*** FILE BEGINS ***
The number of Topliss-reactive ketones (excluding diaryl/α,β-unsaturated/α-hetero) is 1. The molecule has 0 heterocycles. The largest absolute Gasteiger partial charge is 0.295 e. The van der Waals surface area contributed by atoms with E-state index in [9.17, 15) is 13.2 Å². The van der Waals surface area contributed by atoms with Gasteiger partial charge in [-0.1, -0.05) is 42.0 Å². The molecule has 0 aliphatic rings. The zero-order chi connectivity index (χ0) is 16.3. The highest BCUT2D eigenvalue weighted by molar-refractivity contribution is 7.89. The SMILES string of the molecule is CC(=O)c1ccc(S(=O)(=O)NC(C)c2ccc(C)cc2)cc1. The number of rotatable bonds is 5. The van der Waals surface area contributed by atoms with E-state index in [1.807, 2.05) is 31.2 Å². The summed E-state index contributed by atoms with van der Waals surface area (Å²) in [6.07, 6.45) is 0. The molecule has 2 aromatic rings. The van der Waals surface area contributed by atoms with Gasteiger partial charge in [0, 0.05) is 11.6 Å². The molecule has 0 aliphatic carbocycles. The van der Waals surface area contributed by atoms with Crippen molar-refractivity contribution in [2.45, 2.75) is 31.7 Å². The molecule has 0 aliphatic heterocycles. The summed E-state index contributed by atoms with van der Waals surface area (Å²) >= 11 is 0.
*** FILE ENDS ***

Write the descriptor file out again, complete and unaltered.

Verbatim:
The number of Topliss-reactive ketones (excluding diaryl/α,β-unsaturated/α-hetero) is 1. The molecule has 0 heterocycles. The largest absolute Gasteiger partial charge is 0.295 e. The van der Waals surface area contributed by atoms with E-state index in [9.17, 15) is 13.2 Å². The van der Waals surface area contributed by atoms with Gasteiger partial charge in [-0.1, -0.05) is 42.0 Å². The molecule has 0 aliphatic rings. The zero-order chi connectivity index (χ0) is 16.3. The highest BCUT2D eigenvalue weighted by molar-refractivity contribution is 7.89. The SMILES string of the molecule is CC(=O)c1ccc(S(=O)(=O)NC(C)c2ccc(C)cc2)cc1. The number of rotatable bonds is 5. The van der Waals surface area contributed by atoms with E-state index in [1.807, 2.05) is 31.2 Å². The summed E-state index contributed by atoms with van der Waals surface area (Å²) in [6.07, 6.45) is 0. The molecule has 2 aromatic rings. The van der Waals surface area contributed by atoms with Gasteiger partial charge in [0, 0.05) is 11.6 Å². The molecule has 0 aliphatic carbocycles. The van der Waals surface area contributed by atoms with Crippen molar-refractivity contribution in [2.45, 2.75) is 31.7 Å². The molecule has 0 aliphatic heterocycles. The summed E-state index contributed by atoms with van der Waals surface area (Å²) >= 11 is 0.